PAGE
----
Tag Archives: Autumn

Visual Coffee

This was a recent morning scene.

I hadn’t had coffee yet but the bright morning sun helped me to get going.

Alas, as of a few days ago, this sunny weather turned. It has been a mixture of watery snow that has turned to snow that has turned to rain.

Inevitably though, whatever comes out of the sky over the next couple of weeks will be snow.

That’s the way of the north.

And it will stay for a bit, at least until March. And it will look like this.

Cold, crisp, clear.

๐Ÿ™‚

Say Good-bye to Autumn

Here in Northwest Territories, autumn moves quickly. Three weeks ago, the leaves were just starting to turn.

Now the yellow is darkening to brown and black and almost all the leaves are on the ground.

We are about to head into the Northwest Territories’ best season – winter. Gleaming with atmospheric pinks and blues and a low sunlight that bounces off ice particles in the air, the sky is suffused with gentle colour and undulating sparkles.

Here is a favourite winter photo from a couple of years ago.

The Aurora Borealis is amazing, but like the variety of us, it’s not the only light show in town.

Greetings from the remarkable northern lights – of all kinds. ๐Ÿ™‚

Autumn Lake

On a recent warm day I went for a walk on the shores of Great Slave Lake. This is a huge lake (tenth largest in the world) and is not usually this calm (unless it’s frozen ๐Ÿ˜‰ ).

I think this was a last hurrah before northern winter closes in, and in fact, the weather turned windy and rainy the next day.

This was a wonderful last summer sigh and I’m glad I was able to enjoy it.

Greetings from an autumnal Northwest Territories.

๐Ÿ™‚

More Autumn Views

As the Okanagan descends gently into winter, here are a few more views.

On a recent sunny day, M. and I went up to Chute Lake. It almost felt like spring except for that sharp autumn-air quality.

Water-laden clouds arise more suddenly at this time of year.
Water-laden clouds arise more suddenly at this time of year.

While hiking along a back trail, M. and I found this sign.

The sign says, "See the Ponderosa Pine - 4.5 m Circumference."
The sign says, “See the Ponderosa Pine – 4.5 m Circumference.”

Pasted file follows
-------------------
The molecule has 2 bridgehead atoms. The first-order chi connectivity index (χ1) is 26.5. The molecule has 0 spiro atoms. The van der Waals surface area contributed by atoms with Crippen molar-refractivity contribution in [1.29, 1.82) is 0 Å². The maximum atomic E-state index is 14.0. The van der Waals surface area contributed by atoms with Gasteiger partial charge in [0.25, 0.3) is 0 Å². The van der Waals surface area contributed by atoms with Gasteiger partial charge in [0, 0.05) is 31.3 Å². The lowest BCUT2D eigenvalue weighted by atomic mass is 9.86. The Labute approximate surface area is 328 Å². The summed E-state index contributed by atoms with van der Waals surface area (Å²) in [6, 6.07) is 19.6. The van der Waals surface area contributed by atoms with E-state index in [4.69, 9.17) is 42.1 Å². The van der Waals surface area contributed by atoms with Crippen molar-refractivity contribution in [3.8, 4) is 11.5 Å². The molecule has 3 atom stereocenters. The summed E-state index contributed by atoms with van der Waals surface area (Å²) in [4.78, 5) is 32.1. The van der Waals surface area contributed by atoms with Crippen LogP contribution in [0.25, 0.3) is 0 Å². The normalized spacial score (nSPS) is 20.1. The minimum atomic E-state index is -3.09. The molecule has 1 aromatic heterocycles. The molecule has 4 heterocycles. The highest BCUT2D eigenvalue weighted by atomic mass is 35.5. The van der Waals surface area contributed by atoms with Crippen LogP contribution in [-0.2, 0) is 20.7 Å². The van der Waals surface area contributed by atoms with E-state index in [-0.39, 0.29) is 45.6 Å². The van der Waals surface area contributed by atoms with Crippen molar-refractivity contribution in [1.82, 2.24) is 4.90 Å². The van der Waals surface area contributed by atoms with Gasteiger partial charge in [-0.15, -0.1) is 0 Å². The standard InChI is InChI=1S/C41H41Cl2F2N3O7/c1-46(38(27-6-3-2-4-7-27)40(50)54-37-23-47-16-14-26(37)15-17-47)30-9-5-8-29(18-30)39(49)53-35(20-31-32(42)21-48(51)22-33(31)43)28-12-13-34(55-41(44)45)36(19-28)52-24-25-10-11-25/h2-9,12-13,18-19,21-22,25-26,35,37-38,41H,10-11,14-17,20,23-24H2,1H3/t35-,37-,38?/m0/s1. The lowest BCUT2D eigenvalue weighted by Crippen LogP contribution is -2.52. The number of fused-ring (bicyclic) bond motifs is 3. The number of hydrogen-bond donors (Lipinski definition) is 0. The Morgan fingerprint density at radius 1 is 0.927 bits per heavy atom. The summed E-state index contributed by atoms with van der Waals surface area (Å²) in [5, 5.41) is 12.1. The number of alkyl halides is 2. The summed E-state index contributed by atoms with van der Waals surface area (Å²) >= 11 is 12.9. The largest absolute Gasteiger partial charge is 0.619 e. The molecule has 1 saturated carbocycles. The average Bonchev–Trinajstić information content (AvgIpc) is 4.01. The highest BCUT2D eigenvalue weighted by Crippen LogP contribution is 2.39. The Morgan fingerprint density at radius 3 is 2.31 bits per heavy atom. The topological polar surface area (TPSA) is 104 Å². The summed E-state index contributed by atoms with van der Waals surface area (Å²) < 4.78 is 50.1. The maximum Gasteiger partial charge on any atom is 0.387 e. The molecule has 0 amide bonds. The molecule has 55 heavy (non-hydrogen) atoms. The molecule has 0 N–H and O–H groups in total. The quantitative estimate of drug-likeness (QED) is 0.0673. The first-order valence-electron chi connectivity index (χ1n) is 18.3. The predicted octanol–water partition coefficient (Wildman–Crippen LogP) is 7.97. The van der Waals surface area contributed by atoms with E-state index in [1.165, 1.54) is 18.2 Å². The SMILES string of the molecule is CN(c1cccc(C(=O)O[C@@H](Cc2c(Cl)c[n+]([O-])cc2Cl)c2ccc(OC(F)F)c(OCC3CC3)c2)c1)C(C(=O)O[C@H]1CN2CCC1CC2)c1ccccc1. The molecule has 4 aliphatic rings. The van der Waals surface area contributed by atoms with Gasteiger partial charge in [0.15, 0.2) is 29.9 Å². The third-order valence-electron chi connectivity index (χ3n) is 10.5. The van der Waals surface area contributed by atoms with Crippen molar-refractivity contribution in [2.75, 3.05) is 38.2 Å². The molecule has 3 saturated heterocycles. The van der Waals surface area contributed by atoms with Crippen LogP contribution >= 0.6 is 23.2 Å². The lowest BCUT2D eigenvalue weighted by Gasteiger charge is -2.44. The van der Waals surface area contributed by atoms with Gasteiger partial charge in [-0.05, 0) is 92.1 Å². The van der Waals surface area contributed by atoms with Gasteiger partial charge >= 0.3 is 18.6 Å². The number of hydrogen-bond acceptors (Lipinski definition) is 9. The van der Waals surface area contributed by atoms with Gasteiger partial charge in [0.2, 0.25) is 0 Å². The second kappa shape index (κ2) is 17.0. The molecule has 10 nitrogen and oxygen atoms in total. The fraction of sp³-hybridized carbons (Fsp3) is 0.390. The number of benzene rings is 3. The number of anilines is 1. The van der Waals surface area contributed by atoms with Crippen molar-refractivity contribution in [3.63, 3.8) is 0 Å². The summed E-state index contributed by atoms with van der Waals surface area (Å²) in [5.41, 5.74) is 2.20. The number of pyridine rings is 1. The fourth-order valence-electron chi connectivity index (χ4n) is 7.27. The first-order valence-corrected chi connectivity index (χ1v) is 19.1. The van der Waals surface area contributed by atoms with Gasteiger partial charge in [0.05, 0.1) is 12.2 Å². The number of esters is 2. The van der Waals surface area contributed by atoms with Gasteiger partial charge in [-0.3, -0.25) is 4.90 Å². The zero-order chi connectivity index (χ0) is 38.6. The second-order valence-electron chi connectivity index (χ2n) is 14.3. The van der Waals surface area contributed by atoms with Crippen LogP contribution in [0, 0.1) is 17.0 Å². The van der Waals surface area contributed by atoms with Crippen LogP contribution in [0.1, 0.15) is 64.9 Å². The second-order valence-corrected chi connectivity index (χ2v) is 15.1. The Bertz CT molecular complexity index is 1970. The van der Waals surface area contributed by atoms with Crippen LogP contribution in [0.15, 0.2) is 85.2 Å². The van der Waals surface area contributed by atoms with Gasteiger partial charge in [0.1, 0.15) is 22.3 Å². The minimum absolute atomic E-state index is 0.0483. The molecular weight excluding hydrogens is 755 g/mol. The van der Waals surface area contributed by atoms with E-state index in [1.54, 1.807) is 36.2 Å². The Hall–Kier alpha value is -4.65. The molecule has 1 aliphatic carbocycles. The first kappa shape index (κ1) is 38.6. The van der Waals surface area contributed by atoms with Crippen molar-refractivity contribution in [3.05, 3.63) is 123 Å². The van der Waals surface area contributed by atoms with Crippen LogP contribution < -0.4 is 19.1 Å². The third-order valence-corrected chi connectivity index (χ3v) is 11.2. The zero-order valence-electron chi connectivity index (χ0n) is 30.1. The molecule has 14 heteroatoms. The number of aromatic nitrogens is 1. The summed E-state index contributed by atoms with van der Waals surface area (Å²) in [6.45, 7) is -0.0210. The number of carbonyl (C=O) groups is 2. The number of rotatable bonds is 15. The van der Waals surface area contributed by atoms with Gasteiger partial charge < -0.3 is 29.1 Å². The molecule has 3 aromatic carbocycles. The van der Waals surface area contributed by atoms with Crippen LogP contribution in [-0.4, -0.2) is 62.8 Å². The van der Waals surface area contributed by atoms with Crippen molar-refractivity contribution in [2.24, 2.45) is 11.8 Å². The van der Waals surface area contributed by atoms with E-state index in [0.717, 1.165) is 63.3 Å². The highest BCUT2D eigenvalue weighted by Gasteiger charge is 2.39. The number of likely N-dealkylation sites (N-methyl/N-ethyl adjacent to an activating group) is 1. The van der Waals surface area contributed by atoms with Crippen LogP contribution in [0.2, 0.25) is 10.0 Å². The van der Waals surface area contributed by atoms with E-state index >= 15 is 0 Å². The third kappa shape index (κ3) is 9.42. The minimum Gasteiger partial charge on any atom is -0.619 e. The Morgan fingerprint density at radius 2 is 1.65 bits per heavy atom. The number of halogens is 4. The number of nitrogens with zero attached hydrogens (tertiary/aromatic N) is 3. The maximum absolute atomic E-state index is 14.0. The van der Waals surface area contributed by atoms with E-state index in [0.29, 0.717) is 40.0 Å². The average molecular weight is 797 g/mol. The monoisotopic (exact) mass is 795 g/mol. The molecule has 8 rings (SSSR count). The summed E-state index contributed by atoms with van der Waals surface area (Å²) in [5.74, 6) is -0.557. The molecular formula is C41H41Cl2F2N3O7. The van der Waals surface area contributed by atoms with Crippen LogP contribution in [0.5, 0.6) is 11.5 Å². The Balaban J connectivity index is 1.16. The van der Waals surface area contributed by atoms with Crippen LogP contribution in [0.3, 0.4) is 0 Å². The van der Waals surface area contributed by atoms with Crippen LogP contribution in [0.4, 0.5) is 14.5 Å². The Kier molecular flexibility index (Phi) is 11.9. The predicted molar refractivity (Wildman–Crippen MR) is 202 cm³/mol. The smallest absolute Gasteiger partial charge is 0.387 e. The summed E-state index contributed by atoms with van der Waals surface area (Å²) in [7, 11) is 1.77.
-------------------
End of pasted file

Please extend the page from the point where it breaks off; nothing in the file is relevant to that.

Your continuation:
If you’re metrically challenged, 4.5 metres is 14.76 feet.

This is a very big tree.
This is ย one big tree.

Here’s another view. I had to strain my neck to get this tree in the frame.

There's a formula for figuring out the age of a pine. This one's about the same age as the U.S.
There’s a formula for figuring out the age of a pine. This one’s about the same age as the U.S.

Henry Wadsworth Longfellow said, “We are all poets when we are in the pine woods.” There are lots of pine forests in this area.

A couple of days ago, M. and I went to the small mountain town of Rossland, BC. It has produced four Olympian skiers including Nancy Green; two NHL hockey players and a prime minister, John Turner. Pretty good for a town of 4000.

A shrouded valley.
Rossland is under all that mist.

And finally, another yellow tree.

Beautiful.
Beautiful.

I’ve really been enjoying this autumnal bounty. ๐Ÿ™‚

What’s fall like where you live?

A Tamarack Forest in Autumn

Yesterday, M and I went for a hike in Okanagan Mountain Provincial Park. It had rained earlier in the day, but when we got started at about one pm, it was bright and sunny with that sharp clarity of fall light.

Inside a big yellow.
Inside a big yellow.

We hadn’t hiked here before and found ourselves in the midst of a spectacularly yellow aspen forest.

Tree Gold.
Tree Gold.

This forest is recovering from a large, ravaging fire that occurred in 2003. It’s amazing to see some surviving giants, seriously scorched at their bases, but still growing.

The new, the old, and the survivors.
The present, the past, and the survivors.

We climbed through the forest and up to a lookout over Lake Okanagan.

What a view!
What a view!

We finished out the day with a drive along an old railway track. This afforded us some impressive views; we were stopping every 10 metres!

 

The city of Kelowna is in the distance.
The city of Kelowna is in the distance.

The old railway tracks have been removed and the remaining trail is used for hiking, biking, or creeping along in a truck, as we did.

Forest that escaped the fire.
Forest that escaped the fire.

M and I have experienced some additional life stuff lately and so a day like yesterday was truly fabulous!

I’ll be coming by to catch up with all of you. ๐Ÿ™‚